The title character of the landmark 1966 live-action Japanese TV show is technically an alien, but you wouldn’t know that based on his appearance. At a glance, the design of Ultraman looks mechanical rather than biological, with a head that looks like it belongs on a robot rather than a human being.
That’s why the show’s influence can’t be overlooked. Ultraman was one of the first major special effects series to break big in Japan, with a premise that will be familiar to fans of Pacific Rim. The show chronicles the exploits of a human Science Patrol as they defend the earth against a parade of invading alien monsters. Ultraman, meanwhile, is a benevolent alien being that fused with a member of the Science Patrol during an accident (Shin Hayata is the patrolman in question). Whenever the threats prove insurmountable, Hayata transforms into the gigantic Ultraman to continue the fight on behalf of humanity.
It’s not quite the same as stepping into a walking suit of armor, but it’s not too far removed from the basic mecha setup. Hayata is an everyday human being who becomes a passenger in a larger-than-life military vessel when the Earth needs someone to battle monstrous threats, and that narrative DNA would become a hallmark of the mecha genre.
Set in the near-future world of 1998 (OK, that part hasn’t aged well), the various Patlabor series of the late 80s and early 90s combine the technological sensibilities of the mecha genre with the story logic of a police procedural. In the show’s alternate timeline, Labors are large robots that are used to assist with construction, heavy lifting, and other industrial tasks. The Patrol Labors (the title is a mashup of the two words) are a squad of police Labors that monitor Labor activity and investigate any criminal activity involving the machines.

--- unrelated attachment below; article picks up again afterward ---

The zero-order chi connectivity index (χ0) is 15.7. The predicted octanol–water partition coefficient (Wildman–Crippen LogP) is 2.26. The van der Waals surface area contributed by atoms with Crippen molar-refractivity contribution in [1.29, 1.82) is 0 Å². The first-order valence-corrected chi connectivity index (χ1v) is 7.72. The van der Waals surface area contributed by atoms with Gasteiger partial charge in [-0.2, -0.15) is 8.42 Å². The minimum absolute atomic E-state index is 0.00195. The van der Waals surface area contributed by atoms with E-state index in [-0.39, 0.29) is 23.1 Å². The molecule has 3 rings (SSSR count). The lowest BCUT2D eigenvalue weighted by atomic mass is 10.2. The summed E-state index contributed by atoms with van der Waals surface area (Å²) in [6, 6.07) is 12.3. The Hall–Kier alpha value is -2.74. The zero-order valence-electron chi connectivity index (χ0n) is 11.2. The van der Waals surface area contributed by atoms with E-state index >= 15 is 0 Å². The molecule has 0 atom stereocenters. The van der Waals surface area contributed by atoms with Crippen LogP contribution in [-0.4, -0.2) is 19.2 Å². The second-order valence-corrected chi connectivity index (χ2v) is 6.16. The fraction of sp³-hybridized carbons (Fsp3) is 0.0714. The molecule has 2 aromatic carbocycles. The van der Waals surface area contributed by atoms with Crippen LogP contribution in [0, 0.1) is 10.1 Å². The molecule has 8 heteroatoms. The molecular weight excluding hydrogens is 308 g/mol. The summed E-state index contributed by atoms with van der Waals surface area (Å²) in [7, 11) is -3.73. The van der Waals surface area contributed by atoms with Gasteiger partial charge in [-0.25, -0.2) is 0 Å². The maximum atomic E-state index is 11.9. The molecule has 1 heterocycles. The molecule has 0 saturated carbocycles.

Though not as well known in North America, Guillermo del Toro has cited Patlabor as one of the major influences on Pacific Rim, especially as it relates to the workaday portrayal of mecha technology. Unlike most mecha, the Patrol Labors (and their pilots) were not trying to save the world. They were blue collar employees trying to complete everyday tasks with the same elbow grease as other menial laborers. They often had to maintain and repair their own machines, and that nuts-and-bolts approach to the genre grounded the series and del Toro’s subsequent film. Patlabor placed the emphasis on relatable human characters rather than fun-but-implausible robot fights, creating a modern aesthetic that belies its skewed timeline.
FROM AROUND THE WEB